Bangkok exodus as floods advance to city centre

Bangkok exodus as floods advance to city centre

Thousands evacuate capital as authorities declare holiday

Water was seeping into central areas of the city of 12 milli­on people, entering the gr­ounds of the Grand Palace after the main Chao Phraya river overflowed at high tide, but most of downtown Bangkok was still dry.

A huge runoff from the north equivalent to almost half a million Olympic swimming pools is expected to reach the capital at the same time as seasonal high tides this weekend, testing the city’s flood defences.

Many residents hunkered do­wn in their homes, surrounded by sandbags or in so­me cases hastily erected concr­ete block walls, after the gover­nment ordered a five-day holiday for 21 provinces including Bangkok from Thursday.

“It’s a crisis, because if we try to resist this massive amount of floodwater, a force of nature, we won’t win,” said a teary-eyed Prime Minister Yingluck Shinawatra, facing a major test of her two-month-old leadership.

“But if we allow it to flow freely then people in many areas are prepared,” added the former businesswoman, the sis­ter of fugitive ex-premier Thaksin Shinawatra.

Crowds of people abandoned their homes and headed to areas away from the path of the water, especially to the beach resorts of Hua Hin, Phuket and Pattaya. “All of these destinations are pa­cked with Thais who have mo­ved from Bangkok,” said Tour­ism Authority of Thailand dep­uty chief Sansern Ngaorungsi.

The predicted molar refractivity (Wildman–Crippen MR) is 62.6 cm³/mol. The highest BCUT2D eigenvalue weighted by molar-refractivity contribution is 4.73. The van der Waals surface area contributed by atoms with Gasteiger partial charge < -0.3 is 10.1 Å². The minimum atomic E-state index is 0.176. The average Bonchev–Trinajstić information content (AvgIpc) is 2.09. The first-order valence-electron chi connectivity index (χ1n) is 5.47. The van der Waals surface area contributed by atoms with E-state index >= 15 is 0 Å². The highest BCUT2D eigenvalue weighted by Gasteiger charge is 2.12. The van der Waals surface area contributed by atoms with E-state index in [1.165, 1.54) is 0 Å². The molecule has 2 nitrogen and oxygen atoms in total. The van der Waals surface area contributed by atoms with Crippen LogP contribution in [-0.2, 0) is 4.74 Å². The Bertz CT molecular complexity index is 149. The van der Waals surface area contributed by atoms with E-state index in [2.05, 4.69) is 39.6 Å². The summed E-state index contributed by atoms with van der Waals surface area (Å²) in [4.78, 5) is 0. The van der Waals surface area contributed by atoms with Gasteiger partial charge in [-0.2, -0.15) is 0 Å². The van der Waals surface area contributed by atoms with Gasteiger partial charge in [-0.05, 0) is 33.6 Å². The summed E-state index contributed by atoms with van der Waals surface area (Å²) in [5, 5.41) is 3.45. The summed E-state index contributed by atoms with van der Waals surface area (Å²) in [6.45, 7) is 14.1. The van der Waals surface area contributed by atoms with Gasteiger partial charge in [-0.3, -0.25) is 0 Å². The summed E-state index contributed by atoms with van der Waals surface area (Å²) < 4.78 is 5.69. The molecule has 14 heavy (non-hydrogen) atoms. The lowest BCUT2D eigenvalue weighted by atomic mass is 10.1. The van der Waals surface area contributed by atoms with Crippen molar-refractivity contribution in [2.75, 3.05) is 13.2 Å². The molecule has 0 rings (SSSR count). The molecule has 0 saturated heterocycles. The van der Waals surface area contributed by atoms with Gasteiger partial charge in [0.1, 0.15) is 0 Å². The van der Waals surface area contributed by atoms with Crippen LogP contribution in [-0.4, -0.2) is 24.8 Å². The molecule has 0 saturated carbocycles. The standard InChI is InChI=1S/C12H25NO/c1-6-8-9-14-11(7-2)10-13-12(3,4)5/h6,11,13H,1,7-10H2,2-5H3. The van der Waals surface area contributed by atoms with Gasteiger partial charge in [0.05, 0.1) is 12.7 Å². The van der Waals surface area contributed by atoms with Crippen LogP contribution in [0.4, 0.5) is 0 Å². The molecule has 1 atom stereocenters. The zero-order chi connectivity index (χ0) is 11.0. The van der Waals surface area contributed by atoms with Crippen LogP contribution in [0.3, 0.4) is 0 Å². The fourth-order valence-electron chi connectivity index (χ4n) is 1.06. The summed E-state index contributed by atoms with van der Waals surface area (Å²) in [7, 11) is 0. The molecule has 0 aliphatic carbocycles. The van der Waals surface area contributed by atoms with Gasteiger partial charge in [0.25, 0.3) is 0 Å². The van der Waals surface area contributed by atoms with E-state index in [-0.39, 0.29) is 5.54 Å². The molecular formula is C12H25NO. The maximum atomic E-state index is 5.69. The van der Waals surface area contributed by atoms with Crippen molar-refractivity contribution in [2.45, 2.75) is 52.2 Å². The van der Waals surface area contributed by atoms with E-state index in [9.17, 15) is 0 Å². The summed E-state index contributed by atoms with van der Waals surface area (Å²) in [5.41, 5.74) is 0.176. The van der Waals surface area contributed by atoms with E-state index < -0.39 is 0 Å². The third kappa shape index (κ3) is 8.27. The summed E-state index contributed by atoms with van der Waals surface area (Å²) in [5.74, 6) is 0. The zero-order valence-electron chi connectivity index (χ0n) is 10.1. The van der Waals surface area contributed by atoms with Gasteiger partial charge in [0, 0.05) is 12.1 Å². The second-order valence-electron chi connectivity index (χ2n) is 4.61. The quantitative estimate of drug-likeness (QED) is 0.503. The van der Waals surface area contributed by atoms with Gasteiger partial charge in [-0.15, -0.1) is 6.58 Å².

He said domestic flights from Bangkok’s Suvarnabhumi airport – the country’s main air hub, which is still operating as normal – were also “very, very packed”.

A steady flow of Thais and foreigners streamed into the capital’s bus terminals as people sought to escape, while Bangkok’s main train station was crowded and roads north and east out of the city were choked. “I saw on the news that the water is getting closer.

Maybe it’s not going to come but I don’t want to take a ch­a­n­ce,” 72-year-old Canadian Cl­aude Kerrignan said as he wa­i­ted to board a bus to Pattaya.

“Many people in my building have left already. Around wh­e­re I live they have sandbags fo­ur feet (1.2 metres) high but if wh­at they say is true it’s going to be higher than that,” he ad­ded.

Government offices, schools and some businesses were shut across Bangkok, where supermarkets have been running low on – and sometimes ratio­n­ing –essential items such as bottled water and eggs as residents stock up.

“For a lot of people right now access to drinking water is one of the concerns,” said Jerry Vel­a­squez, regional coordinator for the International Strategy for Disaster Reduction, a UN agency.

“Bangkok is still in the early phase,” he added. “This is a once-in-a-100 years-flood. This is intense.” More than 370 people are dead and millions of homes and livelihoods damaged.

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